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Passive Ballasting for DRSSTC - My thoughts before Ed Wingates Teslathon
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- Subject: Passive Ballasting for DRSSTC - My thoughts before Ed Wingates Teslathon
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- Date: Thu, 25 Aug 2005 18:49:20 -0600
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Original poster: "Mccauley, Daniel H" <daniel.h.mccauley@xxxxxxxx>
Apparently, there has been an offlist discussion (without me of course)
regarding my ideas of a "passive ballast" for use in a DRSSTC. Also, i
received word that Steve Ward was planning on basically debunking this
theory to fellow list members at the upcoming Teslathon this weekend,
again without me being present to provide my feedback on the subject.
Anyways, i thought I would add my thoughts on this practice ahead of
time so you can hear my side of the story.
Firstly, regarding the passive ballasting action of the DRSSTC, it
works. Perhaps not in the way i think it works, but it does in fact
work. Now, i'm much more of a practical engineer, than one that dives
into the hard core theory behind everything, so i'll be the first to
tell you that my theory could be incorrect. But again, regardless, it
Here are several of my arguments so you can get my side of the story
before you hear someone elses ideas.
1. The first argument Steve and Jimmy provided was that the ON time in
both of my experimental data was different. Okay, this is a valid
argument. I checked the data and in fact the ON time *is* different.
However, i was sure my drive pulsewidth was constant. To verify this, i
had my technician re-check this data. Again, the data was identical.
Even when the drive pulsewidth was identical, the ON time (primary
current) differed in each one. Perhaps, this is more of a clue to why
the ballasting effect occurs.
2. The second argument is that somehow the length of the wire affected
tuning or coupling. Again, a good point, however i no longer use longer
wires when ballasting. I use same length as original 4 AWG cabling, but
just use 8 AWG instead. Steve also made a comment that perhaps I do not
retune when switching the wire sizes. I personally can't see how
changing an identical wire length to a smaller gauge would affect
tuning. Again, his point his valid, and this is something i can explore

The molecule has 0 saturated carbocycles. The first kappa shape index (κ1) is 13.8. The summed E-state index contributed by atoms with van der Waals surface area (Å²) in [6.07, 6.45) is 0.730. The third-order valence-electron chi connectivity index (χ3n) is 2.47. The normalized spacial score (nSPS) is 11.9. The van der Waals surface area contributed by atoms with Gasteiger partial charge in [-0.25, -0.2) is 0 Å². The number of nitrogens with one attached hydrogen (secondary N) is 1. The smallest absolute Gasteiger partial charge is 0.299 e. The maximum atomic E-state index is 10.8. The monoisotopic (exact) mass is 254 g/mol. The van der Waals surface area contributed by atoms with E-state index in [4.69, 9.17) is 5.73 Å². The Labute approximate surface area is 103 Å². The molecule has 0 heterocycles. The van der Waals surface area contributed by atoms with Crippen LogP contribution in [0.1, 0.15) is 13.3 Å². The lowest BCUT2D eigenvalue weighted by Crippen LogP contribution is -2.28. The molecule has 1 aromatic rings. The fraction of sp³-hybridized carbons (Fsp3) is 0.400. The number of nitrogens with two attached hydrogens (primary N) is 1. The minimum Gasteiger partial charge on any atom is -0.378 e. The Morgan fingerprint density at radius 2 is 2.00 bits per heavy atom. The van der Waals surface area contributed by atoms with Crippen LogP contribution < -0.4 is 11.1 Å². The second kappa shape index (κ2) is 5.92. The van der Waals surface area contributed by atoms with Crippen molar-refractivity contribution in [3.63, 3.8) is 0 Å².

3. The third argument proposed to me was that this was a fluke.
However, I have built (well, my technician working for me) has built
five identical DRSSTC II coils in the past year. Three of which are
used for demonstrations i do during the year, and two which were sold.
In every case, this ballasting effect occurred and is measurable.
4. The fourth argument is that this passive ballasting is inefficient
and lossy. This again is not true at all. Power input to my coils
barely change at all when switching from the 4AWG to 8AWG primary wire.
Spark length also remains unchanged and in fact, the ballasting effect
only appears to work during ground strikes when currents peak to their
Again, i don't claim to me an expert on theory and i'll be the first to
tell you that i am not. My theory behind why this actually occurs may be
incorrect, but the so called passive ballasting does work. You can
argue with me and debate this as much as you want, but my experience and
measured data show it to exist.
Now there are two ways to answer this post. One is to be close minded,
act with attitude, and tell me that passive ballasting is impossible,
wastes energy, and does NOT work - as has been the typical response.
The second would be to try to discuss this in a positive manner and
perhaps provide insight to why i am getting these results. Perhaps the
action isn't purely resistive or inductive as in a typical ballast - as
i originally thought. But you guys tell me. What are your thoughts.
I'm open ears.
Also, keep to the subject. We all know active current limiting is the
ideal way to go (albeit at the expense of being a bit more complex) so
please don't turn this into an Active Limiting vs. Passive Limiting